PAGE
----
Wow. Is that the sun? Hold on a minute. Let me peek out the window. Yep. Mr. Sol returns to Northeast Ohio. And even though it’s only about 45 degrees, hey, better than the March-like weather we’ve had here for the last few days. Now, if I could just get out and run — hearing the gentle pitter-patter of my dead foot and leg on the concrete. This is going to be a long couple of weeks.
But since I can’t run, I’ll sit here and opine about pensions, promises and federal employees.
Well, it’s not fair — or accurate — to paint Obama and elected and appointed cohorts with the socialism brush. And becoming more like France is most likely the only direction we can take — given our changed demographics as a nation and the fact that the Wizards of Wall Street and Captains of Industry crashed the economy. But saying that — people who are retired, or nearing retirement like me, have to be fretting these days about the future and concerned about what the inevitable changes in Social Security and Medicare will mean. (And note to younger taxpayers: Someone if going to have to pay for all this, even if benefits for social programs are slashed significantly.)
And the fact that promises made about pensions and benefits mean basically nothing these days is frightening — and it should raise concerns for most everyone, not just those grabbing hold of the Golden Buckeye cards. Here’s an example.
I have mentioned in these posts that throughout the nationalization of Government Motors very little has been said about the pensions and benefits of retired or soon-to-be retired employees, blue-collar and white-collar. Bigger fish for the media to fry, I guess. Well, here’s some perspective from a Business Week online article, “GM Retirees Face an Uncertain Future“:
Worrying about the future isn’t new to GM’s 493,000 retirees and surviving spouses, who have watched the automaker lose market share for years. But with the company’s Chapter 11 bankruptcy filing on June 1, retirees have entered a new, uncertain zone. GM’s restructuring will affect salaried retiree health care, some executive pensions, and retiree life insurance, the company says. But details are incomplete.
salaried retirees are more at risk
On June 2, GM spokesman Tom Wilkinson acknowledged that there’s no solid answer for retirees yet, although GM filed a first-day motion to continue employee benefits, including the pension plan. “But that’s not certain until the judge approves the sale of GM,” Wilkinson explained. “I believe the assumption everyone has is that those [employee benefits] will be moved to the new company, but there probably will be some reduction in those benefits.” He added that those reductions are more likely to involve health-care and life insurance benefits—rather than pension payments—for salaried retirees.
Millions of people in this country face this kind of uncertainty and not just in the auto industry. And it’s difficult for most people living on fixed incomes to adjust to significant cutbacks once they are no longer working. (And let’s throw in the stock market crash for good measure.) Yeah, I know. Jimmy Carter, a federal employee with a fixed government pension, said life isn’t fair. And that’s true enough.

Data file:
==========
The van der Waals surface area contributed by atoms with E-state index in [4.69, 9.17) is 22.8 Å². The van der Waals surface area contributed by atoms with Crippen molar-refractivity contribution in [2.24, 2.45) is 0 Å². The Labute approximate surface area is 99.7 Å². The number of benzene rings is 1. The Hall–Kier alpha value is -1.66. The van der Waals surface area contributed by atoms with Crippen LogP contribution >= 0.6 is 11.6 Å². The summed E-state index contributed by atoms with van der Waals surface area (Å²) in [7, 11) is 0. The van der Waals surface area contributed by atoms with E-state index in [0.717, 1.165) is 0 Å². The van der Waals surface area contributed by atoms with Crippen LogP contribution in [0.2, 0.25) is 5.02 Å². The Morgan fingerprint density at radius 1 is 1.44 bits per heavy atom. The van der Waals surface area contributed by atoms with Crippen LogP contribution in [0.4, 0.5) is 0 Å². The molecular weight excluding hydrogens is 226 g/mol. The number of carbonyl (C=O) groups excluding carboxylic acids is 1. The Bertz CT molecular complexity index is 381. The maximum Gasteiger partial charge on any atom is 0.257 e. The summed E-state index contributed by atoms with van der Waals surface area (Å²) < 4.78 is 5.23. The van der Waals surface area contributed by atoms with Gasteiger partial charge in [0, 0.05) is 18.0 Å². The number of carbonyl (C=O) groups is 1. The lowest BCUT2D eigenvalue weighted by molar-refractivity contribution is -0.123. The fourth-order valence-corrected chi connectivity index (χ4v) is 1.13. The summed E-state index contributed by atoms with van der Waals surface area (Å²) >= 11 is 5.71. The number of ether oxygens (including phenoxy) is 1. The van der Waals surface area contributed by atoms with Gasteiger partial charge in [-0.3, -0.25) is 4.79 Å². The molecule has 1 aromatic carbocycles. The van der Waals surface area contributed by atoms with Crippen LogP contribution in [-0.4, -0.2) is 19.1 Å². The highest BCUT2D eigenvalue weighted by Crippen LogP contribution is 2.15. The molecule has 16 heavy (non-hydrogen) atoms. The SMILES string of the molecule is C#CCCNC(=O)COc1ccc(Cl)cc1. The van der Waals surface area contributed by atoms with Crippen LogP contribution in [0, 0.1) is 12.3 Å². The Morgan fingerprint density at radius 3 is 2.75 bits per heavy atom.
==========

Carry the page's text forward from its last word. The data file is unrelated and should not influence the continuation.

But here’s a question. If we are determined to nationalize our economy — corporations, banks and so on — and then pump billions into state and local governments and educational institutions to keep them from going belly up, why not apply the federal government employee model to all employees in this country, public and private?
Here’s from a Washington Post article this morning, “Weighing the Pros and Cons of a Federal Job“:
The Office of Personnel Management provides a comprehensive overview of federal employee benefits on its website, http://www.opm.gov. Some key benefits of federal employment are:
- Health Care. The Federal Employee Health Benefits Program (FEHBP) offers the widest selection of health care plans of any U.S. employer. Federal employees also have access to vision and dental plans, life insurance, flexible spending accounts, and long-term care plans.
- Paid Time Off. Federal employees enjoy liberal amounts of paid time off, including thirteen days of sick leave per year, ten paid federal holidays, and thirteen to twenty-six days of paid vacation, depending on years of service.
- Retirement Benefits. Federal employees have access to retirement benefits through the Civil Service Retirement System (CSRS) or the Federal Employee Retirement System (FERS). Under both plans, retired employees receive an annuity, which is calculated based on years of service and “high three” average pay. The annuity is complemented by Social Security benefits and participation in the Thrift Savings Plan (TSP), which offers 401(k)-type investment options. Retired federal employees also have the option of continuing health benefits at the same monthly cost that they paid before retirement.
Sweet. Wonder who is paying for all that? OK — this isn’t a rant against federal employees, or anyone working in education or the public sector for that matter.
It’s about this. Organizations and institutions lose credibility because they renege on promises — most often involving customer service and product quality. But the trend of reneging on promises made about pensions, health care, Social Security and so on is accelerating. Ask, for instance, those in the airline industry who took some mighty big pension and benefit haircuts. Over the long run reneging on promises is not going to fly in this country, either ethically or politically. Probably not in France either.